Archive for pagan black metal

Árstíðir lífsins – Aldafǫðr ok munka dróttinn

Posted in Uncategorized with tags , , , on 22nd February 2015 by izaforestspirit

Árstíðir lífsins
Aldafǫðr ok munka dróttinn
Released 11th December 2014
Pagan Black Metal
Released via Ván Records

‘Aldafǫðr ok munka dróttinn’ is the third album from the Icelandic pagan black metal band Árstíðir lífsins whose name translates as “The Seasons of Life” in English.

The opening track ‘Kastar heljar brenna fjarri ofan Ǫnundarfirðinum‘ features a long, ambient style intro enhanced by narration, Icelandic chanting and the melancholic sounds of what appears to be either a violin or a cello. It’s not until well into the second minute of the song that the guitars finally enter the fold followed by the pounding drums and black metal screams. Despite this, the melodic ambient and folk-style elements remain an integral part of the Árstíðir lífsins’s unique sound.

This pretty much sets the tone for the rest of the album. All the lyrics are in the band’s native Icelandic, and the songs are long and complex just like any good saga should be. The storytelling narrative reminds me of Wardruna; yet unlike their Norwegian brethren these guys combine this with black metal. Their music maintains a very delicate balance between the two styles; the beautiful and melodic Icelandic folk tunes and the harshness of black metal. The structure varies depending on the song, for example ‘Þeir heilags dóms hirðar‘ actually starts with the harsh black metal guitars before a pause for some narration accompanied by the sombre sounds of the cello.

Each track sounds like it’s a story. The black metal guitar riffs and screams mimic the sounds of a battle or the start of a voyage while Mársel’s deep, melodic vocals and the cello act as a reflection on the aftermath and the long journey home. One noteworthy track is ‘Tími er kominn at kveða fyrir þér‘ which features more narrative along with Icelandic chanting, and the beautiful yet sombre sound of the violin. This is also the only song that completely omits the black metal elements and puts an emphasis on to the folk style. Once again the use of their native tongue works to their advantage as it fits the music perfectly. The rest of the album marks a return to black metal, though the folk elements are still present along with the narration.

Overall this album has been an absolute pleasure to review. Árstíðir lífsins is not the first pagan black metal band that has caught my attention but they are definitely one of the most unique within the scene.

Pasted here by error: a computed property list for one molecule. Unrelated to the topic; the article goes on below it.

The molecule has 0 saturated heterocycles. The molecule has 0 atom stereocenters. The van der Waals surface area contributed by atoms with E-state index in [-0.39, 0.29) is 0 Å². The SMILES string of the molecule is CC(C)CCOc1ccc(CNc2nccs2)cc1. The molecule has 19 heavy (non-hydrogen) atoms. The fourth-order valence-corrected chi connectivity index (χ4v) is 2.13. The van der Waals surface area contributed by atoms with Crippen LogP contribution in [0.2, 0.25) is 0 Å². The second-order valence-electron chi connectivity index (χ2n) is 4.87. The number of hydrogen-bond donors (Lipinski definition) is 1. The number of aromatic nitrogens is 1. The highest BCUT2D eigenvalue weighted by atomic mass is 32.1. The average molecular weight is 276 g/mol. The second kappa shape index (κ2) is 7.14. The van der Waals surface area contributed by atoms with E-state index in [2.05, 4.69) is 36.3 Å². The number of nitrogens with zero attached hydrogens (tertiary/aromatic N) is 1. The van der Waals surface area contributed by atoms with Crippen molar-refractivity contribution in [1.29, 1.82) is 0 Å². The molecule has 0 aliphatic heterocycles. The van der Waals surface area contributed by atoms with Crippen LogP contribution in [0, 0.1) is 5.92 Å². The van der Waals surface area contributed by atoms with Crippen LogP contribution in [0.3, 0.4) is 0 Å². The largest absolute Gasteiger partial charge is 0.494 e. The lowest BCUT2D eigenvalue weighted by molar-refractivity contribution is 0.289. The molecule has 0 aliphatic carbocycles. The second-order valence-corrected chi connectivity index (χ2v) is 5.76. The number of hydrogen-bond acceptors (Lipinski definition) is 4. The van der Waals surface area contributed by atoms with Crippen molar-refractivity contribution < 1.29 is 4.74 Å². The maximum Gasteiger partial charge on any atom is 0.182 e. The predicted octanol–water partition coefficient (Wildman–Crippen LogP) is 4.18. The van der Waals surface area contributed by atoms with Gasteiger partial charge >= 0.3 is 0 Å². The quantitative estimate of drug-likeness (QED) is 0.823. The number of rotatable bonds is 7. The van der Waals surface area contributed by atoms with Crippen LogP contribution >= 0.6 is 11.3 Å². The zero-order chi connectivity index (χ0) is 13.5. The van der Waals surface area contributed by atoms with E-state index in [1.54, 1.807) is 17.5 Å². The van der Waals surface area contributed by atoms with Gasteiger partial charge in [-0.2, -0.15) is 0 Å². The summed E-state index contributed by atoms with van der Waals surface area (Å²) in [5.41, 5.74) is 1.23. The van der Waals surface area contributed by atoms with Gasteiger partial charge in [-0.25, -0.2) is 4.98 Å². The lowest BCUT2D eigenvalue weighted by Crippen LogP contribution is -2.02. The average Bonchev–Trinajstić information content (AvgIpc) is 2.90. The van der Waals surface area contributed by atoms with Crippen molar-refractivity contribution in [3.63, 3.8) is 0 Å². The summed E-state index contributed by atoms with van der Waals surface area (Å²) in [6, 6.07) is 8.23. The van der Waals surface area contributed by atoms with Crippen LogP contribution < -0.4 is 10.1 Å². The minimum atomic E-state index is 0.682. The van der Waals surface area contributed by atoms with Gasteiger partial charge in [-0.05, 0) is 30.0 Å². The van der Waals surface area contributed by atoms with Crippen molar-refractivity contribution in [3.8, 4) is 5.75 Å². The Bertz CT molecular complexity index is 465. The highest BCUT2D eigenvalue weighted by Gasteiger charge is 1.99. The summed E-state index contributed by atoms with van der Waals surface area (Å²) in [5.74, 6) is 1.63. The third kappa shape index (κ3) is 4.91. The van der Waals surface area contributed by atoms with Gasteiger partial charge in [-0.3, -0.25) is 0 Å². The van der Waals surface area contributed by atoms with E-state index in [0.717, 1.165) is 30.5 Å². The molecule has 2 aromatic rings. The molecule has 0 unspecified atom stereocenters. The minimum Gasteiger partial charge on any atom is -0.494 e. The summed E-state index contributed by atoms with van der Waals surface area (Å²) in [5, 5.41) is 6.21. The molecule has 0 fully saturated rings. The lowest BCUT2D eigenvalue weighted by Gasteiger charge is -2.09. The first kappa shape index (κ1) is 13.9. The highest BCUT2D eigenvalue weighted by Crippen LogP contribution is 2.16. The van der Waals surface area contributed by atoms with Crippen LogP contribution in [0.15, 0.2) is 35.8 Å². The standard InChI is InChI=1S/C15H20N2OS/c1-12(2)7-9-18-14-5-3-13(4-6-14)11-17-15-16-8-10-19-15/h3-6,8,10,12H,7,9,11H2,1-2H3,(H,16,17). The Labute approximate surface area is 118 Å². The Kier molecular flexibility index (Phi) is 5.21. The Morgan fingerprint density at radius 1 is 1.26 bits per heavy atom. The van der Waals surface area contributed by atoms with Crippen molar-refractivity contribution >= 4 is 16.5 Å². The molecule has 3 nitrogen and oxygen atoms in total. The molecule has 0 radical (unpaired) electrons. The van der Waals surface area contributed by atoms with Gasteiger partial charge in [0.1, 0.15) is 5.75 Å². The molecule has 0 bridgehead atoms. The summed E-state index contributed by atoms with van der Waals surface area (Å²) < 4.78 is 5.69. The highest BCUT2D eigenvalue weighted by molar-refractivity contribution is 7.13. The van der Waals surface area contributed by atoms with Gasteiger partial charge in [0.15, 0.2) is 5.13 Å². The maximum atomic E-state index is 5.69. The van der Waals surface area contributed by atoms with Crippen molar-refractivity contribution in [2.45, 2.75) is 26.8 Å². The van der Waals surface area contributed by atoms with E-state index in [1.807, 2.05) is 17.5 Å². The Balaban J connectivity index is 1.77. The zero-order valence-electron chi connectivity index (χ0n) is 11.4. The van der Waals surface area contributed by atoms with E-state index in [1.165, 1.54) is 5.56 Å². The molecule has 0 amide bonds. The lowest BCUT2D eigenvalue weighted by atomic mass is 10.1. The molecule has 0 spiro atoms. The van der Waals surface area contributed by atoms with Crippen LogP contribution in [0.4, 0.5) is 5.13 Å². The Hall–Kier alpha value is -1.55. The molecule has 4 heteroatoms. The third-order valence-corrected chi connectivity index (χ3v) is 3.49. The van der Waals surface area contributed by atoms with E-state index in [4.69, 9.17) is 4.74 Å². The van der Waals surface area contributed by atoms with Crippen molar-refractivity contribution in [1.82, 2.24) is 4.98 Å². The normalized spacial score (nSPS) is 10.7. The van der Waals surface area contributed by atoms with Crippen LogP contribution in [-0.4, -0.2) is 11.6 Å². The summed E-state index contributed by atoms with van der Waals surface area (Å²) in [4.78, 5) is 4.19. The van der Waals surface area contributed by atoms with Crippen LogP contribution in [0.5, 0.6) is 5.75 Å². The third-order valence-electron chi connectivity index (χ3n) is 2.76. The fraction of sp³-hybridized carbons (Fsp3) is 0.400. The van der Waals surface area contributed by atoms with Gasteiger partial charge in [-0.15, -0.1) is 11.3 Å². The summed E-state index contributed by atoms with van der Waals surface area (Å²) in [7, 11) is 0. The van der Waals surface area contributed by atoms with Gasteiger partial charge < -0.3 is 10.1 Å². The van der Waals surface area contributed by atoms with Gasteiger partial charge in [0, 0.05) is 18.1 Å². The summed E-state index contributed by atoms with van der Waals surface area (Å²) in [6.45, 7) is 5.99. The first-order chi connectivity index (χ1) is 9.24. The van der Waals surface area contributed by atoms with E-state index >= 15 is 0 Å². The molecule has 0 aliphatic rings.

Iza Raittila

Kampfar – Djevelmakt

Posted in Uncategorized with tags , on 4th May 2014 by izaforestspirit

Released 27th 2014
Pagan Black Metal
Released via Indie Recordings

‘Djevelmakt’ is the new album from the Norwegian pagan black metal band Kampfar. It is the long- awaited follow up to their 2011 release ‘Mare’. This year also marks the 20th anniversary of the formation of the band.

After a haunting and atmospheric piano intro, the opening track Mylder paves a path of nightmarish visions enhanced by the anguishing cries of “Helvete!!” piercing their way through the listener’s eardrums. The aforementioned cries of “Helvete” tend to linger in your head long after the song has finished. Amidst the chaos an eerie, flute-like synth creates an illusion of tranquility and filters through all the way to the end of the song. Blod, Eder og Galle has a faster pace and a much more aggressive tone with the chorus sounding more like a collection of battle cries and shrieks. Even the guitar riffs have a harsh, abrasive feel to them.

Another track which caught my attention is the ultra creepy Swarm Norvegicus which in many ways feels like a continuation of ‘Mare’ both in terms of lyrical themes and overall atmosphere. It features a deceptively slow start; the orchestrated keyboard intro is quickly followed by a monotone doom metal -like guitar riff followed by singer Dolk’s shrieks of gloom and despair. Even when the guitars pick up the pace, switching to a more “rocking” style, the haunting shrieks persist maintaining the creepy atmosphere of the song. Then there’s De Dødes Fane which shows some variation in the traditional Kampfar sound, with the singer experimenting other vocal styles in addition to his usual shrieks and screams. It’s also one of the few tracks where the synth sound enters the spotlight and carries on throughout the song rather than being just a hint of melody in an intro.

Finally album finishes with Our hounds, our legion. It starts off with yet another deceptively slow intro with an acoustic guitar, which slowly gives in to more harsh guitar riffage and cries of doom. In some way it feels like part 2 of Swarm Norvegicus due to the numerous similarities between the two tracks such as a reference to the moon and the former announcing the apocalypse whilst the latter marking the beginning of a new era with legions “of nightcrawlers” taking over. It features the same harrowing atmosphere as its predecessors which makes it a suitable conclusion to this chapter in Kampfar’s history.

Overall, ‘Djevelmakt’ is a logical successor of ‘Mare’ in the sense that it basically picks up from where previous album left off. For once you can actually judge album by its cover-art, for this Kampfar devil is every bit as nightmarish and surreal as the painting you see before you.


Iza Raittila